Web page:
Nginx + .cgi/perl scripts

This seems a bit overkill:
http://wiki.codemongers.com/NginxSimpleCGI

Not to mention it’s not persistent. Anyone have any better tools to
keep Perl-capable fastcgi engines running?

I have it supposedly running at the moment (not ideal, but says it’s
running) …

Is there anything like php-fpm out there but for perl? :slight_smile:

Actually, it will process one request for each process and die right
after…

FastCGI: manager (pid 11232): server (pid 11233) exited with status 2304
FastCGI: manager (pid 11232): sending TERM to PIDs, 11237 11235 11236
11234
FastCGI: manager (pid 11232): server (pid 11235) exited with status 0
FastCGI: manager (pid 11232): server (pid 11236) exited with status 0
FastCGI: manager (pid 11232): server (pid 11237) exited with status 0
FastCGI: manager (pid 11232): server (pid 11234) exited with status 0
FastCGI: manager (pid 11232): dying: calling process has died

On Tue, Jul 01, 2008 at 14:02:43, mike said…

Not to mention it’s not persistent. Anyone have any better tools to
keep Perl-capable fastcgi engines running?

One option is to use the start script that comes with lighttpd.

Personally, I just write my perl applications to talk to the FastCGI
server
themselves, using FCGI::Async. And I use daemontools (see
http://cr.yp.to/) to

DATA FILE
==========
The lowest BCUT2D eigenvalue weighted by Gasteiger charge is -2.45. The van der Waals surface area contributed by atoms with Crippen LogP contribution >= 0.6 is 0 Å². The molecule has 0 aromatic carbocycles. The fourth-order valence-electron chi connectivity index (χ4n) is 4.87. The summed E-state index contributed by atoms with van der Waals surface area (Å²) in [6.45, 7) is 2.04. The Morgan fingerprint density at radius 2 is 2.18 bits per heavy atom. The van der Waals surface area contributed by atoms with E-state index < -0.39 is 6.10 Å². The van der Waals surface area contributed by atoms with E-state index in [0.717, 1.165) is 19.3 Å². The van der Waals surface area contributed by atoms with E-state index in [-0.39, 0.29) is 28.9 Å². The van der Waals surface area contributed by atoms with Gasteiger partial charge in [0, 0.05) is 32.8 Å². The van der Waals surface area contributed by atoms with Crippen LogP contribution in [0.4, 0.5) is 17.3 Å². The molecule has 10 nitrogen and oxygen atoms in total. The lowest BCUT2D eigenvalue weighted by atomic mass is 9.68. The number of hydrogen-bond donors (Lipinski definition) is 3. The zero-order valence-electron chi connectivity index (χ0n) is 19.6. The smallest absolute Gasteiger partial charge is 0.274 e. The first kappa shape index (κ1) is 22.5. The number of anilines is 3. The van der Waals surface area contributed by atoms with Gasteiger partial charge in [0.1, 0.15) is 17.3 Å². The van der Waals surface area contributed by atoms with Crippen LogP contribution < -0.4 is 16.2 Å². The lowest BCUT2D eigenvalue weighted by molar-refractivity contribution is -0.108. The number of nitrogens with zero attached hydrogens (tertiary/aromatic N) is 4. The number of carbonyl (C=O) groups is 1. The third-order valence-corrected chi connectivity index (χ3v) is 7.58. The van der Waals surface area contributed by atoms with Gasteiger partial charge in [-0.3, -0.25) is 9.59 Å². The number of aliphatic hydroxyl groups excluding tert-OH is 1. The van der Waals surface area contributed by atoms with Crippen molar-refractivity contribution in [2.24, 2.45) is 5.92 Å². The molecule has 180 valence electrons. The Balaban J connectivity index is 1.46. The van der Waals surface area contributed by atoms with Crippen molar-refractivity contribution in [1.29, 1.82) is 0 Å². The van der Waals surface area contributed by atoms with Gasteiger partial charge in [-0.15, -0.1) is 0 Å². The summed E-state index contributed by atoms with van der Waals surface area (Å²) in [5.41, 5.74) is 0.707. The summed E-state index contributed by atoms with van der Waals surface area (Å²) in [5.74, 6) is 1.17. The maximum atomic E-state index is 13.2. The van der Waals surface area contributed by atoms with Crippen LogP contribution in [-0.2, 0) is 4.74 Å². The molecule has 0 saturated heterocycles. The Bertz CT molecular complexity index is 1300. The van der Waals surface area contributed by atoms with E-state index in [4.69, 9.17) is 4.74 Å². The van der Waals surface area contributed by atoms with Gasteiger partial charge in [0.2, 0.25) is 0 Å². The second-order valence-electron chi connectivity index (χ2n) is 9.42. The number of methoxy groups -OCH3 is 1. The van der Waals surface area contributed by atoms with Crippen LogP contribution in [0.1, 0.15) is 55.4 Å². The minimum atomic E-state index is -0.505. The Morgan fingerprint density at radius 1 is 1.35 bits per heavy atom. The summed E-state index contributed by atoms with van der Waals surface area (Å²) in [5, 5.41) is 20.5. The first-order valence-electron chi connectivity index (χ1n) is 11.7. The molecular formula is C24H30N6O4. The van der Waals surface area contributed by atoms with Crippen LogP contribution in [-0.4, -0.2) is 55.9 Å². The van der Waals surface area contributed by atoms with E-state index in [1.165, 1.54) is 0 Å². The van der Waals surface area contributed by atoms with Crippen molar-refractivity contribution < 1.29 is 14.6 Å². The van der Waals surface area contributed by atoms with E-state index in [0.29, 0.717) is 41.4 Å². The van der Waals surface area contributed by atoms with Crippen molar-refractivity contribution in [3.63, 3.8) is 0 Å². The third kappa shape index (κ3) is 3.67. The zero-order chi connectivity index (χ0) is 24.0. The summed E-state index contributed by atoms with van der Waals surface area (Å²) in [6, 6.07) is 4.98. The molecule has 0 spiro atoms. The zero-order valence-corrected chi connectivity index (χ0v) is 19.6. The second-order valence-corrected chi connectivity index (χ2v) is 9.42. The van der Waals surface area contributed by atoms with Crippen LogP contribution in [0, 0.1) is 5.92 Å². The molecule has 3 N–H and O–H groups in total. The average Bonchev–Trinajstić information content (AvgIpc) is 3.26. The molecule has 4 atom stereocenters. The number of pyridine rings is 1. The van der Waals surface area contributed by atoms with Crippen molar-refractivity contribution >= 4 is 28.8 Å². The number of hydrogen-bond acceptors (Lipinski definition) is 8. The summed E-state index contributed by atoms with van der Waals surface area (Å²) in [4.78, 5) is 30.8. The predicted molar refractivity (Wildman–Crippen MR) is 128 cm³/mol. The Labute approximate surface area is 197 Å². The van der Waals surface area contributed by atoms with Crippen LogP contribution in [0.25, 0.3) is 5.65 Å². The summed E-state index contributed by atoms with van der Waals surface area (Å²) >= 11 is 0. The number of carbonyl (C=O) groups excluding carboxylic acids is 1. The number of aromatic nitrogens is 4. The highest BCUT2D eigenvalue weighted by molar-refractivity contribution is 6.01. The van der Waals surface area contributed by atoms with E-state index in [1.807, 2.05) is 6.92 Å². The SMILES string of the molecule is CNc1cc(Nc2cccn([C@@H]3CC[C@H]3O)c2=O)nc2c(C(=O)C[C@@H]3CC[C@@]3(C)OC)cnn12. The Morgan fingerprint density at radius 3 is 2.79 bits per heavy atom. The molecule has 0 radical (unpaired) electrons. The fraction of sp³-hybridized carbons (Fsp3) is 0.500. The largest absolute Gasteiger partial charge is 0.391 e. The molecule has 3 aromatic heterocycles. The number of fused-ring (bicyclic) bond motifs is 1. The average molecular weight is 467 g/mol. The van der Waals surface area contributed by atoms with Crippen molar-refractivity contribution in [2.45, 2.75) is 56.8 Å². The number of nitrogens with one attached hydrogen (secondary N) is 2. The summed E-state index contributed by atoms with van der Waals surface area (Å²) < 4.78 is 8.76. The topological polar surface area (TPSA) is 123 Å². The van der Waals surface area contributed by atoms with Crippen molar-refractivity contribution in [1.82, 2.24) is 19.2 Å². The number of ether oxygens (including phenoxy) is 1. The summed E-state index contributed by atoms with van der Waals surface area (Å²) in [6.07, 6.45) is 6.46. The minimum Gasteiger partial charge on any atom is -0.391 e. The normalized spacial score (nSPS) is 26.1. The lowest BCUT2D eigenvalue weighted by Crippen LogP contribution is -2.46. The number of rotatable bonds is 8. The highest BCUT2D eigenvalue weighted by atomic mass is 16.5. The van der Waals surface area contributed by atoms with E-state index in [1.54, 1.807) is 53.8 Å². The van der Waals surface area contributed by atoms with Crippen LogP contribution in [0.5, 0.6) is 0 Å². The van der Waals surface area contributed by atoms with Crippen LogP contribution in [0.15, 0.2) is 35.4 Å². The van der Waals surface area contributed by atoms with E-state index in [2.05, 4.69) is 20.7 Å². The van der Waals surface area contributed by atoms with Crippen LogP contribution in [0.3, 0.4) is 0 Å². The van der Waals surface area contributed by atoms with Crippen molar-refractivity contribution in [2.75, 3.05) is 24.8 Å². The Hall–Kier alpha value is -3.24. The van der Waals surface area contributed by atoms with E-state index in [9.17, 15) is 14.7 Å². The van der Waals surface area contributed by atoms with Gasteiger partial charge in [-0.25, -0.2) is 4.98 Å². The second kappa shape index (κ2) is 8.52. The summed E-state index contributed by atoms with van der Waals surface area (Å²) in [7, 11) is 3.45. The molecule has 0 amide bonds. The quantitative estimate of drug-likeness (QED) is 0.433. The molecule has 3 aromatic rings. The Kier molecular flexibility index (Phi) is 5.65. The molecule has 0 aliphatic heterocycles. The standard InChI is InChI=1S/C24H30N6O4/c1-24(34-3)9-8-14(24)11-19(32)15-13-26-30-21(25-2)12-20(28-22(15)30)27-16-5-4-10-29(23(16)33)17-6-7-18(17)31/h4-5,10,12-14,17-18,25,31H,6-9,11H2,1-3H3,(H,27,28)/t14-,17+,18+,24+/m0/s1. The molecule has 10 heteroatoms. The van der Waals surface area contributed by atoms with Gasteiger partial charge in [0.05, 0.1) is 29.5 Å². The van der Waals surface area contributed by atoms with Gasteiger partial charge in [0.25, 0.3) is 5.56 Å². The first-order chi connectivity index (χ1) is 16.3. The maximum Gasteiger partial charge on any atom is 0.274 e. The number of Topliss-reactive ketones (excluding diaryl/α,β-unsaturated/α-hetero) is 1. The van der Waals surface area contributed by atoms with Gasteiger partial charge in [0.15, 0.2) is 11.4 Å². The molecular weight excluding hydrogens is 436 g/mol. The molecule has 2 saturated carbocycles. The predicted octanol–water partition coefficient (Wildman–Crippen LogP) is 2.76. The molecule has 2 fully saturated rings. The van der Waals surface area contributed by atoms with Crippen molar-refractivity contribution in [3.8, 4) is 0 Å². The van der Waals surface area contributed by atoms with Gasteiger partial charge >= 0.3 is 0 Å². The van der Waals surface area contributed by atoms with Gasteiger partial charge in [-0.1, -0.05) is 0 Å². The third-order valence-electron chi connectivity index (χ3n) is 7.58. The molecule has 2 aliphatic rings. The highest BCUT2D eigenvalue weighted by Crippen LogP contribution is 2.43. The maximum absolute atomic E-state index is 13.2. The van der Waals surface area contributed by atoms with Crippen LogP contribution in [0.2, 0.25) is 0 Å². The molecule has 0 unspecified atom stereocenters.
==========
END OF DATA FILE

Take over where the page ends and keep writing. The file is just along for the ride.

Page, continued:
keep them running.

To implement real FastCGI servers in Perl, you can use the CGI::Fast
module.

http://search.cpan.org/~lds/CGI.pm-3.38/CGI/Fast.pm

For process management, supervisord (http://supervisord.org/) can manage
any
kind of FastCGI processes. The FastCGI support has not been officially
released yet but if you check out the trunk, it will work just fine.
The
config would look something like this.

[fcgi-program:foo]
socket=unix:///tmp/%(program_name)s.sock //(or
tcp://:)
process_name = %(program_name)s_%(process_num)s
command = /bin/foo.fcgi
numprocs = 5

Roger

Maybe I should re-iterate this:

I would prefer not to have FastCGI needed. So - is there a simple way
to get nginx to execute .cgi / .pl / etc perl scripts itself? or some
easy hack like that?

On Tue, 2008-07-01 at 14:02 -0700, mike wrote:

This seems a bit overkill:
http://wiki.codemongers.com/NginxSimpleCGI

Not to mention it’s not persistent. Anyone have any better tools to
keep Perl-capable fastcgi engines running?

That page has nothing to do with running Perl FastCGI scripts. It’s a
hack to allow CGI scripts to run as FastCGI (which is why it’s not
persistent… CGI scripts don’t expect to be persistent).

Cliff

On 7/1/08, Michael [email protected] wrote:

On Tue, Jul 01, 2008 at 14:02:43, mike said…

Not to mention it’s not persistent. Anyone have any better tools to
keep Perl-capable fastcgi engines running?

One option is to use the start script that comes with lighttpd.

Personally, I just write my perl applications to talk to the FastCGI server
themselves, using FCGI::Async. And I use daemontools (see http://cr.yp.to/) to
keep them running.

yeah… i tried to use upstart (ubuntu’s init replacement) since it’s
already available to me but i can’t keep the scripts to persist, i
don’t think the example script on the wiki returns the appropriate